Megan van Riet gets emails every day about sign-ups for music, sports and other activities for her two teenage children. But since the pandemic, the 50-year-old single mom in West Chester, Pa., often says no.
These days, she says, “we are more aware of what we are giving up by saying yes.”
Families with children have faced numerous challenges during the Covid-19 pandemic, but one silver lining, parents say, was a slowdown in an often-frenetic pace as carpools, sports, after-school activities, birthday parties and playdates all but disappeared in 2020. Now, as activities return, some parents say they are determined to hold on to the more-relaxed tempo.
In a CivicScience poll of more than 2,600 parents taken earlier this month, 31% of families said they are planning on doing fewer activities than before the pandemic, or none at all. “That’s a big deal,” says John Dick, chief executive of CivicScience, a Pittsburgh consumer-research company. While some families are likely doing fewer activities out of continued caution surrounding Covid-19, he says, the shift nonetheless “demonstrates a clear evolution in how families are prioritizing their time.”
Extracurricular activities have become a way for middle- and upper-middle class parents to eke out advantages for their children, both socially and educationally, says Stephanie Coontz, director of research for the Council on Contemporary Families at the University of Texas at Austin. But these activities can sometimes be a source of stress. “It’s gotten muddled up with anxieties about our kids’ status and our own status through them,” says Ms. Coontz. “Often these activities suck you into this individual, competitive arms race with others.”
Seventy percent of parents said that one or more of their children participate in at least one competitive activity, according to a LendingTree survey of 1,006 parents conducted last month. That number jumped to 80% among those earning $100,000 or more. Nearly a fourth of parents spend $4,000 or more yearly on an activity, and about half of parents say they are often stressed about paying for those programs, according to the LendingTree study.
Over the past year, the van Riet household has eliminated activities and winnowed priorities. Ms. van Riet’s daughter Cate, 13, quit Girl Scouts, chorus and musicals, all of which had continued on Zoom or masked during the pandemic. “It was stressful when I was so busy, and I really wasn’t happy with what I was doing,” she says. Her brother Finn, age 15, decided to play on one soccer team this spring instead of the usual two teams.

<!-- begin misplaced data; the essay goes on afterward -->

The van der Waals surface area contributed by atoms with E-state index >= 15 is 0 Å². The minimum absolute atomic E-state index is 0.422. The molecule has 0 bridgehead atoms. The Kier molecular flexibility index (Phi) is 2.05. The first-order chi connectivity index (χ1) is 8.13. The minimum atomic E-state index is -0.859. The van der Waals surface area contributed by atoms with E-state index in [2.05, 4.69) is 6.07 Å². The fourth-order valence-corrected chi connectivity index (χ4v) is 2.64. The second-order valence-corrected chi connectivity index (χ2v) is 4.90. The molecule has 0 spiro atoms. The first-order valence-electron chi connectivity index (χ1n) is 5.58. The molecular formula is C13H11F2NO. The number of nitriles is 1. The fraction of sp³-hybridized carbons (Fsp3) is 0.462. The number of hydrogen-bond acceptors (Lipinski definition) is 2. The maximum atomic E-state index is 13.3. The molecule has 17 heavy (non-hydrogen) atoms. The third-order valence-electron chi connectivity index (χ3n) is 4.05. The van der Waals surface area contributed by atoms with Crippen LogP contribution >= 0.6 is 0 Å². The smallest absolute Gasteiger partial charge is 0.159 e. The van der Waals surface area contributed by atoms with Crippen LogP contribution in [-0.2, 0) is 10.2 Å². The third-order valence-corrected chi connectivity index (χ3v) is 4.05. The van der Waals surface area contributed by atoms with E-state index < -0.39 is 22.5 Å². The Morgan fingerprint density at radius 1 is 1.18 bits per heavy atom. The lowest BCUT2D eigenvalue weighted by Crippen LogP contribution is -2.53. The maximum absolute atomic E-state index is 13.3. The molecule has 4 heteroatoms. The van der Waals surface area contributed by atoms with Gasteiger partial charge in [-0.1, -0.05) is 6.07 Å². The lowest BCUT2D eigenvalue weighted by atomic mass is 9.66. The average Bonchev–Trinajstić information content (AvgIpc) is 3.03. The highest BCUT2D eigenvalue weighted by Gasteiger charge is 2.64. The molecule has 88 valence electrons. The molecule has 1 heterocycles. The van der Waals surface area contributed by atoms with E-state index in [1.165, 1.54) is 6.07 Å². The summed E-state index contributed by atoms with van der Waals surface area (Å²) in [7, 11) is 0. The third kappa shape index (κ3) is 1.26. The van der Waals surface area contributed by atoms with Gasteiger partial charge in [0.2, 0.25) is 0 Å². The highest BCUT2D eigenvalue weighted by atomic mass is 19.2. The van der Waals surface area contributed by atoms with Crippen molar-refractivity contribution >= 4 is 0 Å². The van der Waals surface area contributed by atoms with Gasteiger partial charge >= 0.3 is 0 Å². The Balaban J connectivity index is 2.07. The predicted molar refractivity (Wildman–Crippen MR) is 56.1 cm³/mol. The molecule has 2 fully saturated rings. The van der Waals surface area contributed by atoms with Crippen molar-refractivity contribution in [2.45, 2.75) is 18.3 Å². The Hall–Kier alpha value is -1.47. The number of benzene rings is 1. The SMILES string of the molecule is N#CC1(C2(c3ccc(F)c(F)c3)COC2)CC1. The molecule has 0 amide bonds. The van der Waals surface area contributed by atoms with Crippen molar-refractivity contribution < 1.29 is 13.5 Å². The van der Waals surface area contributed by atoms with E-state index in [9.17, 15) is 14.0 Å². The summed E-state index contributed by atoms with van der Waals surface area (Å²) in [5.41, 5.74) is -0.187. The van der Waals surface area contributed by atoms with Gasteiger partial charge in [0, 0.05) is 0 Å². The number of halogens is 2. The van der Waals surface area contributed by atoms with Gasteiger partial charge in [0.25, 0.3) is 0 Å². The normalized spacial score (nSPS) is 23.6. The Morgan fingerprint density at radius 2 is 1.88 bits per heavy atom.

“Before, it felt like home was a pit stop on the way to something else,” says Ms. van Riet, who owns a yoga studio. Now with less rushing around, “I make better dinners,” she says. “I saw how happy it made them. They stay and hang out.”
The teens also discovered new outlets on their own. Finn set up a gym in the garage, built his own squat rack and began running long distances several times a week.
Cate started volunteering at the nearby Locust Lane Equestrian Center, feeding livestock and cleaning barns. She found that being in nature had a soothing effect. She made new friends. This coming school year, she says she will continue working at the farm and on the school newspaper—but that’s it.
Ginger Duer, a 42-year old chief executive of a farm management company in Lake Forest, Ill., says before the pandemic, a big draw for registering her children for activities was how they might look on college applications. Now, she says, “it’s more helping them find things that bring them joy.”
She won’t push her 12-year-old son, Warren, to take STEM club in the fall, she says. During the pandemic he discovered coding and videogame design, and she has enjoyed watching him in the backyard teaching commands to their Great Pyrenees, Sasha. She also says she won’t force her daughter, Jillian, 14, to sign up for debate club, as she did in the past. After attending her first vigil in the wake of George Floyd’s death, the teen has gotten more interested in social justice issues and wants to volunteer with nonprofits, Ms. Duer says, adding that she supports her daughter’s new interests.
“When children are scheduled to death, there’s less opportunity for them to learn those skills on their own,” she says. The pandemic, she says, “gave them the ability to browse through life without the pressure.”
Mothers in particular report relishing the break from activities, says Melissa Milkie, a sociologist at the University of Toronto who has interviewed parents about the pandemic’s effect on family time. “Many do want to keep that feeling of relaxation,” she says. But she suspects it may not last. “Once the pull from structure, schools and the economy are back in full force—let’s say within a year—and everything is available, it’s going to be difficult to sustain that slowdown.”
Jordana Horn is a 47-year old freelance writer in Short Hills, N.J., and mother to six children ages 5 to 17. Pre-pandemic, she spent hours every day driving her kids to various activities. “I was an Uber driver on a hamster wheel,” she says.
Now, as activities resume, she is much more selective about what she signs her children up for. “I am digging my heels in,” she says. Dance classes for 5-year-old Yael were the first to go. “It was a half-hour to get into the tutu, 20 minutes to get there and then the 45 minute class which is basically jumping around with your friends,” she says.
And while her two older daughters are signed up for baseball, she has a new attitude about it. “There are going to be times when you can go, and there are going to be times when you can’t,” she says. “And that’s OK.”
Write to Anne Marie Chaker at [email protected]
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